If an investor changes their mind and wants to exit out of this structure, it is easy to take a 10% hit or more by needing to sell at less than NTA. For smaller less liquid LICs this is quite normal, often the discount is greater. Now the fund manager might also say the discount to NTA can be fickle and we shouldn’t incorporate that into performance returns. There may be some truth in that, but how about in an example like this? What is the likely result when the manager decides to launch a $20 mill LIC, with 1:1 options, and charges a base fee of 1.75% with hefty performance fee? I would argue they are the ones that have brought about the permanent discount to NTA. The odds of such a launch trading at NTA in the long term must surely be very low.

You also must consider that a very small size float like this will likely always be on the lookout to raise extra capital. Be prepared for them saying “we felt it is in shareholder’s interests to conduct a raising at a discount to NTA in order to attract new sophisticated investors on board. This will lower the management expense ratio and allow us to pursue attractive opportunities in the market“. Apart from dilution this also is likely to encounter placement fees. Also when a small LIC desperately needs all of the options to get exercised to become a reasonable size, this can add costs. They may also pay significant underwriting fees to ensure this occurs and tolerate further dilution to NTA.

Adding up all the above issues can easily turn the a 16% per annum gross return displayed into far less. We are talking potentially 10% per annum less over a period of a few years.

So if you see a LIC boasting great pre fees and expenses performance numbers, it may pay to consider many other factors before diving in quickly. A great stock picker may not necessarily provide you with great returns by buying their LIC.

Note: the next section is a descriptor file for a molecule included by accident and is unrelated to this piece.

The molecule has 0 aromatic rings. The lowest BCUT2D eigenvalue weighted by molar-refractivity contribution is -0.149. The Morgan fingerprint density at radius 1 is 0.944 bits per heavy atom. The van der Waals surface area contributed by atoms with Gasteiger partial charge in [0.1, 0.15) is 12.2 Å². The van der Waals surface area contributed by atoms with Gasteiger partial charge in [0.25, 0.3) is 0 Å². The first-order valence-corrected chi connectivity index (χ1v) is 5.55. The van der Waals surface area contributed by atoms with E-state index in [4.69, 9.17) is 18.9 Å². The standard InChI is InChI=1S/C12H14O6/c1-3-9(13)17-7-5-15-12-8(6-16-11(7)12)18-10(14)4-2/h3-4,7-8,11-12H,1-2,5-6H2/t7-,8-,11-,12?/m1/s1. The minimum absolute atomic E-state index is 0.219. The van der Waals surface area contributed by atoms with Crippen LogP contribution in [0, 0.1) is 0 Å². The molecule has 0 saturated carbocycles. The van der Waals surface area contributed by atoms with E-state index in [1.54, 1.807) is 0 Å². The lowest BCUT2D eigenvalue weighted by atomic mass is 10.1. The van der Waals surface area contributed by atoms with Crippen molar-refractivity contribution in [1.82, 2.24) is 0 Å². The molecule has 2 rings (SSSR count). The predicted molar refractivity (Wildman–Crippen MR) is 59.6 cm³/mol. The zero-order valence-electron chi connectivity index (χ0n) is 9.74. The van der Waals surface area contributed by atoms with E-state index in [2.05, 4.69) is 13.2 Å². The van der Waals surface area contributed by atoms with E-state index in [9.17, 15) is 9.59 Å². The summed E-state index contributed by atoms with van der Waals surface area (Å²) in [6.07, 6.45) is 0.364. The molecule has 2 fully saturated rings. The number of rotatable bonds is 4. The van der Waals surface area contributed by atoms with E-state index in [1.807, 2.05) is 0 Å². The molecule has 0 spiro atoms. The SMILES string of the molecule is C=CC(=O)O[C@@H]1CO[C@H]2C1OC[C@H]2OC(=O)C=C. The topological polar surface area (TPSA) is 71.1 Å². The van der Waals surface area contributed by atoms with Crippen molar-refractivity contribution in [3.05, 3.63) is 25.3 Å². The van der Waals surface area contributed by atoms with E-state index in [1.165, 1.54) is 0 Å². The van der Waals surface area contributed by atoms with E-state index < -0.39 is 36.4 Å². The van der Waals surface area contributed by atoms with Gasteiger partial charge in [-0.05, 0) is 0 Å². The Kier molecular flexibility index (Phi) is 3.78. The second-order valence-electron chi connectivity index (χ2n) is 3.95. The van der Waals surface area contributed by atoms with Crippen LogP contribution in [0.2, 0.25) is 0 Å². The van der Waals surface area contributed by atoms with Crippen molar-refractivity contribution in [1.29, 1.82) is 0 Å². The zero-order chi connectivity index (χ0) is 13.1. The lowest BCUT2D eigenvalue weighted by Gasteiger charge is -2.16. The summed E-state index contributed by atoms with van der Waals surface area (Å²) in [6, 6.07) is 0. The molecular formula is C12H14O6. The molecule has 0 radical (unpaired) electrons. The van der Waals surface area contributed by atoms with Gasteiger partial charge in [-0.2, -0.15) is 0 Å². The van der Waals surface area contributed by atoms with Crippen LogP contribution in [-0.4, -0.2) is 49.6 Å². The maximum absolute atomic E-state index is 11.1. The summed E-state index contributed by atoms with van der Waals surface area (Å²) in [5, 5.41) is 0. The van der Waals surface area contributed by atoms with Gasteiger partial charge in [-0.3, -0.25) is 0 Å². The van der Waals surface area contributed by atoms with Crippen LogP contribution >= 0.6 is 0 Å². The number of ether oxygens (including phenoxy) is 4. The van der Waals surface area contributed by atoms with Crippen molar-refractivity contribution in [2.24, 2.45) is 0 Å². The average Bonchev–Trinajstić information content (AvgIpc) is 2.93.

The closed end fund structure does have many benefits. Stable AUMs for the manager help in managing the portfolio, and they can also work to smooth out dividends for shareholders. Some better LICs boast a long track record of growing fully franked dividends. But with LICs trying to start out with less than $50 million there can be many challenges with using this structure.

If you choose the open end fund structure you may be rightly concerned about the effect redemptions from the fund can have on the manager’s performance. This is certainly a risk. But if a small boutique fund can run with lower fixed operating expenses it may still be a better alternative. The key is that the manager communicates their strategy well with their clients, and the money is “sticky”. If investors perceive they are getting a fair deal with the fee structure (unlike perhaps the above example), that may also encourage them to stay in the fund for the very long term. As would believing the manager has real “skin in the game”. Some LIC managers claim they have skin in the game by controlling 20% of the company. This could be true, but such a stake can also be used to trap investors inside the LIC and keep management fee revenue high. It is a great gravy train to be on if you can get away with a high base fee. IMAs of LICs in recent times often come with 10 year terms. An open ended fund where the manager only gets paid if they outperform a fair benchmark can be preferable. In that case assuming the manager also has significant wealth in the fund, then to me that means real skin in the game. Another point about the more old fashioned unlisted open end structure I would like to make is around investor behaviour. It is a subjective point I admit, but I made an investment into Forager’s International fund a few months back. Maybe the first time for about 20 years I applied for units the “old fashioned” way. I feel more likely to stick with it for longer now that the price is not flashing on the screen to me every day.